I guess it goes to the larger question "How closely should a team willing to spend to the cap actually get before they are cutting too fine a line?" And what is too fine a line?

Saturday, June 13, 2009

Heatley's Production Over The Next Five Years

Unquestionably, Dany Heatley has been an outstanding goal scorer since the NHL's lockout. Only two players, Alex Ovechkin (219) and Ilya Kovalchuk (189) have scored more than Heatley's 180 goals. The fourth highest goal scorer, Jarome Iginla, is 21 behind Heatley over that 4 season time frame.

Having said that, an acquiring team would be wise to consider that the Dany Heatley playing for them is not the age 25-28 Heatley; it will be the age 29-34 Dany Heatley. What age do you goal scorers generally start losing their scoring? I would guess somewhere between 28 and 30, but decided to look at some past players as examples. I arbitrarily decided to go back 10 years and look at the top 10 players in goal scoring from 95/96 to 98/99, for no reason other than thinking this might, and I stress might, give examples of players somewhat similar to Heatley in terms of goal scoring over a 4 year period. I decided to look at when in their careers these 10 players had their 7 best goal scoring seasons:

(1) John Leclair - His 7 best goal scoring seasons occurred at ages 25, 26, 27, 28, 29, 30, 32.
(2) Teemu Selanne - 22, 25, 26, 27, 28, 35, 36
(3) Jaromir Jagr - 23, 24, 26, 27, 28, 30, 33
(4) Petr Bondra - 24, 26, 27, 28, 29, 32, 33
(5) Keith Tkachuk - 21, 23, 24, 25, 26, 28, 29
(6) Zigmund Palffy - 23, 24, 25, 27, 28, 29, 30
(7) Paul Kariya - 21, 22, 24, 25, 26, 27, 31
(8) Brendan Shanahan - 24, 25, 27, 28, 31, 33, 37
(9) Eric Lindros - 19, 20, 22, 23, 24, 25, 28
(10)Tony Amonte - 21, 22, 26, 27, 28, 29, 30 (had 31 goal seasons at 25 and 27, only counted the age 27 season)

Now, two of these "comparables" may not be particularly reasonable as comparables for Heatley, due to injuries (Lindros and Palffy).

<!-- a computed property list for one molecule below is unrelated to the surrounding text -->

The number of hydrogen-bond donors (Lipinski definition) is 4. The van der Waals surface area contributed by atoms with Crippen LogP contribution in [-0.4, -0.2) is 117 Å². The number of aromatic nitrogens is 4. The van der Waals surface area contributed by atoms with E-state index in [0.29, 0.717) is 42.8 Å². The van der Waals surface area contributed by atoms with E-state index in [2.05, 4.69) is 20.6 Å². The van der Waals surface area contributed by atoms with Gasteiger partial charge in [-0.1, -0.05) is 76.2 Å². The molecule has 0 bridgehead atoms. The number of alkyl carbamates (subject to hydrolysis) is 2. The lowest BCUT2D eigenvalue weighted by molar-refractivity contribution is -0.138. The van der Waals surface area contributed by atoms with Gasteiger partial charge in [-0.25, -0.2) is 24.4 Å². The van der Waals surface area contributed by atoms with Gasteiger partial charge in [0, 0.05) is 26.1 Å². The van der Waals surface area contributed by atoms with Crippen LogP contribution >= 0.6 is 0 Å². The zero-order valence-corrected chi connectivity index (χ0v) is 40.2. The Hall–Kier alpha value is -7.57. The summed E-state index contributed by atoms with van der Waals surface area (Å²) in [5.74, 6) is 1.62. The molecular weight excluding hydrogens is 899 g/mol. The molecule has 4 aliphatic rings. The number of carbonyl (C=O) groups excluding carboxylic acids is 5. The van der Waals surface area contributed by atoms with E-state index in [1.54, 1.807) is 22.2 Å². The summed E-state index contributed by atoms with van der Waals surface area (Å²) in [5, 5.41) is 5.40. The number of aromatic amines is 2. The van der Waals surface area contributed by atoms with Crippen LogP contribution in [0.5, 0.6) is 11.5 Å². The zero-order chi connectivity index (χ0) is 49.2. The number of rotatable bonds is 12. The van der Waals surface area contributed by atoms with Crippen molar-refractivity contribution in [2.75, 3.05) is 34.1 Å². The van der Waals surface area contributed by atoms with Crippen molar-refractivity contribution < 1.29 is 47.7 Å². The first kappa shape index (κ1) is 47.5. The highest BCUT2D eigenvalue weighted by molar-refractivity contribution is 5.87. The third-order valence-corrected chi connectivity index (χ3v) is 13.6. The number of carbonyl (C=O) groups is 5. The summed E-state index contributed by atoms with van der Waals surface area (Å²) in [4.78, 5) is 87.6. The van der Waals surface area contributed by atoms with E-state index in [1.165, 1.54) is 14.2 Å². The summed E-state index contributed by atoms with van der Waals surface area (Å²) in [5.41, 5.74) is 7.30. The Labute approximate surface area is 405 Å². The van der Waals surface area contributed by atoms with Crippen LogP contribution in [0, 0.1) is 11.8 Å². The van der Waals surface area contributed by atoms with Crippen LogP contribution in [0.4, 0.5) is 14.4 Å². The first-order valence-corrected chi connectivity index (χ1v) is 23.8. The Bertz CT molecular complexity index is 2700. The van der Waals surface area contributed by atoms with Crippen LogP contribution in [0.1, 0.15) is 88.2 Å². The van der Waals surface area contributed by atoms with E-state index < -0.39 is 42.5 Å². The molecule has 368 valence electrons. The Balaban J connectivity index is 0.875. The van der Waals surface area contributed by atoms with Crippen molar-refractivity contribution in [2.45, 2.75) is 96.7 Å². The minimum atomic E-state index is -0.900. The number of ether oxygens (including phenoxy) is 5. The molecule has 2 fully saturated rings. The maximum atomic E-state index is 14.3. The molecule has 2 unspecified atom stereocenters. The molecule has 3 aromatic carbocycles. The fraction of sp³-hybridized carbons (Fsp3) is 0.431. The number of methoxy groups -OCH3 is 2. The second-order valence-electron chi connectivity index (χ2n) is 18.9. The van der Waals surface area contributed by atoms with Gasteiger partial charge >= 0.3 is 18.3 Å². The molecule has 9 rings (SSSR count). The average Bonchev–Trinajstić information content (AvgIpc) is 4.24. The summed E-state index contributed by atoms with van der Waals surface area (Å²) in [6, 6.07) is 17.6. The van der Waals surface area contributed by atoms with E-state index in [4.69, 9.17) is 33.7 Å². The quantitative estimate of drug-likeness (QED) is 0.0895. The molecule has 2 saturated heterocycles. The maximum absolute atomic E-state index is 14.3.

That said, I do find it interesting that, of the 70 goal scoring seasons considered, only 10 occurred after a player was older than 30 years old. There is, on average, only one season in a player's top 7 seasons after age 30.

I’m sure there are more examples of players that peak later, but my point is that it doesn't seem to be particularly common, as illustrated by Dan Tolensky in this article. One of the arguments I've heard people make, in terms of the Oilers acquiring Heatley, is that you don't often get the opportunity to get a top goal scorer in the prime of his career. I contend it's unlikely that the Oilers, or any team trading for Heatley, would be getting a player in the middle of his prime; it’s not out of the realm of possibility that Heatley’s best goal scoring days are behind him. That is not to say that Heatley will certainly have his goal scoring fall off the map any time soon, but it is likely that he's not as prolific over the next 5 years as he has been over the previous four.

Tuesday, June 09, 2009

Oiler Prospects and their waiver situations

In the last couple of summers we have seen the Oilers offer one way contracts, at somewhat reduced rates, to some of their about-to-be waiver eligible players. Marc Pouliot, Kyle Brodziak, JF Jacques, Mathieu Roy and Jeff Deslauriers have all been given one way contracts in some form or another prior to becoming waiver eligible.

It remains to be seen whether EDM will do the same with any of their notable players/prospects this summer, but here are the notable players who will have to clear waivers to go to the AHL for the 2009/10 season (last season's NHL salaries in brackets):

Liam Reddox (515K)

Rob Schremp (650K)

Ryan Stone (550K)

Ryan Potulny (645K)

Gilbert Brule (765K)

Note: I bumped this post after re-reading the CBA section in question, having found I made a mistake. Brule clearly DOES have to clear waivers to go to the minors for the 2009/10 season. As soon as you play 11 or more NHL games as an 18 or 19 year old, your ELC starts to tick and you only have 3 seasons of waiver ineligiblity, even if you don't play in the NHL in seasons 2 and 3 of your ELC. Brule played 78 NHL games in 06/7, meaning that he has played all 3 seasons of his ELC and he now has to clear waivers to be sent to the AHL. Sorry for any confusion.

Heatley on the market?

TSN is reporting that Dany Heatley has asked for a trade. Sportsnet suggests Heatley may want to move to the Western conference.

I definitely expect the Oilers to make a push for Heatley, and I expect that push to be more aggressive than I would like to see. I like Heatley fine as a hockey player, but I'm not sure I hold as high an opinion of his play as do others. Like Lecavalier, I think it's highly possible that whoever acquires him will pay too much. Unlike Lecavalier, I do think trading for Heatley is a move worth investigating; I just think I personally wouldn't be willing to pay what I imagine it will cost to acquire him. For instance, I would rather have Gaborik and he would cost nothing but money, probably quite similar money (Heatley has a 7.5 mil cap hit) with term being unknown for Gaborik. That said, there's no guarantee you are successful in acquiring Gaborik, and Heatley seems to be less of an injury risk going forward.